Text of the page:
Bertiers: one of Kenya’s most brilliant sculptor-painters

Joseph Bertiers Mbatia is both a brilliant painter and sculptor. He’s also an authentic Kenyan with a kind heart and uproareous sense of humor.
(I havent blogged for almost a month, mostly because I felt so bad about putting my story on Adil, the Kenyan connoisseur, on my blog before I had had the piece published in the Sunday Nation. The SN editor saw the blogged story and chose not to publish the same piece in SN because it had already been published in public space. I never meant to preempt myself, but I felt horrible about disappointing Adil. But i have to get back to blogging as i want a public record of a chunk of my newspaper work.)

A jovial artistic genius

 Joseph ‘Bertiers’ Mbatia

Joseph ‘Bertiers’ Mbatia 
By Margaretta wa Gacheru 
Posted  Tuesday, June 26  2012 at  19:38

Ever since he won the first juried art competition jointly organised by the Alliance Francaise and the Goethe Institute in 2006, the jovial genius of the Kenyan sculptor-painter from Dagoretti, Joseph ‘Bertiers’ Mbatia has become a global celebrity.
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The juried prize was the first of many trips he’s taken to Europe and beyond. That first one took him to Germany and France, visiting museums and art galleries in Berlin, Frankfurt and Paris.
He even had a major exhibition of his art in Heidelberg. But even then, his preference was for Kenya and that kept him grounded and guileless.
Since then, Mbatia’s to Scandinavia several times as well as to the UK, US and West Africa.
But he is definitely a ‘homeyan’ at heart, the kind of who admits he gets the most inspiration for his art from ordinary Kenyans living their everyday lives.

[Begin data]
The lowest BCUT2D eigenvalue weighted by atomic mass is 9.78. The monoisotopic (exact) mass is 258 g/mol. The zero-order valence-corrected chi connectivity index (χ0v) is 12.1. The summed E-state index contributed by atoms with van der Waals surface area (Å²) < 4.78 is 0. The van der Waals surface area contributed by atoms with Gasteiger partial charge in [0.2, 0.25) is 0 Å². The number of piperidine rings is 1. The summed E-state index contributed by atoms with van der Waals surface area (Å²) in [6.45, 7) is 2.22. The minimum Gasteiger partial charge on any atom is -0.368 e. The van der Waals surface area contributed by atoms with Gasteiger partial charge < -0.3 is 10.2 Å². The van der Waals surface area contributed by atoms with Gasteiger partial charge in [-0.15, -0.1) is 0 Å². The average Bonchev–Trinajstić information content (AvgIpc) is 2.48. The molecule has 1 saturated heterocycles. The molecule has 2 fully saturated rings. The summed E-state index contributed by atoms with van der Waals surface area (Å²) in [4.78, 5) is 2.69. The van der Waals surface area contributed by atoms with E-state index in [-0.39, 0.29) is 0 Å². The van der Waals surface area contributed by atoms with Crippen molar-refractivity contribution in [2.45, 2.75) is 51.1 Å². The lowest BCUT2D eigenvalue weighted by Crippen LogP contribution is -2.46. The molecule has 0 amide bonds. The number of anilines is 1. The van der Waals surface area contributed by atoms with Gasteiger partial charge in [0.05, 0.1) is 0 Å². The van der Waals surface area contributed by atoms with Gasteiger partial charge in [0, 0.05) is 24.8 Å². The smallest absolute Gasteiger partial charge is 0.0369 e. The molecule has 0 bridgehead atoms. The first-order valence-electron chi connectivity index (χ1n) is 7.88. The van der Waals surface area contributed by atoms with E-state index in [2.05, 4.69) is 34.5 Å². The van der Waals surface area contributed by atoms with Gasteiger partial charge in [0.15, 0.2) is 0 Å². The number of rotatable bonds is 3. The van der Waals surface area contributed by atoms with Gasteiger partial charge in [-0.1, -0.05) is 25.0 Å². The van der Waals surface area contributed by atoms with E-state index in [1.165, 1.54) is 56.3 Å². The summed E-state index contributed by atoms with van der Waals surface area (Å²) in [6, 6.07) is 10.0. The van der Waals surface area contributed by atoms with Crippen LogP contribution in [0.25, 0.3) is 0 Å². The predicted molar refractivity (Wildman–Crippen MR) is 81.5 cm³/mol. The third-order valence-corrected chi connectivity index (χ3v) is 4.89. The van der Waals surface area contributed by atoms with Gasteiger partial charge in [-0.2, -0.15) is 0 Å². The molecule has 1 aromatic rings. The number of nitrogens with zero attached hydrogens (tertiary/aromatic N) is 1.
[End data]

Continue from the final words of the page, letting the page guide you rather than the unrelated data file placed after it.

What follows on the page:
It’s a reality that one can easily see in his exhibition of picturesque paintings and scrap metal sculptures currently at OneOff Gallery.
Mbatia has a gift for translating the energies, issues and absurdities of everyday Kenyan life into colourful and complex visual feasts that one can study for hours just to get all the jokes, juxtapositions and garrulous genius of Kenyans making do in their daily lives.
For instance, a painting like ‘Domestic Violence’ graphically depicts the issue that’s the current talk of town, that of women beating up their men.
It’s no laughing matter, but Mbatia’s gift for making satire into a visual art allows his painting to convey the broader picture of the whole problem women have with the men of Kenya today.
He does the same thing in his scrap metal sculptures. For instance, his ‘Vision 2030” makes a powerful statement about how he doesn’t see the vision materialising into anything new.
His monumental metallic matatu looks no different from those on the roads today except for far the fact that it’s more encumbered and crowded.
The artist admits he has a few paintings at OneOff which he has shown in earlier shows, such as ‘Stupidity never goes out of style’ which reveals the raucous style of humour that runs through most of Mbatia’s art.
The show seems slightly Spartan, which could be because Mbatia’s work currently features in not one but three exhibitions: one in Nairobi, another in London and a third, in Denmark, where his art is part of a group exhibition entitled “Power and Light” which is travelling all around the country through July. He was also recently featured in another group show at the Michael Joseph Centre entitled ‘Zebra in Red Heels’.
Another reason Mbatia doesn’t have more artworks at OneOff is because he handed over a dozen art works to a British art dealer who successfully sold four of them to the renowned African art collector Jean Pigozzi.
The other eight are currently on exhibition in the Fred Mann Gallery in London. Mann sold four paintings during the big Art Basel showcase in Switzerland back in June 201

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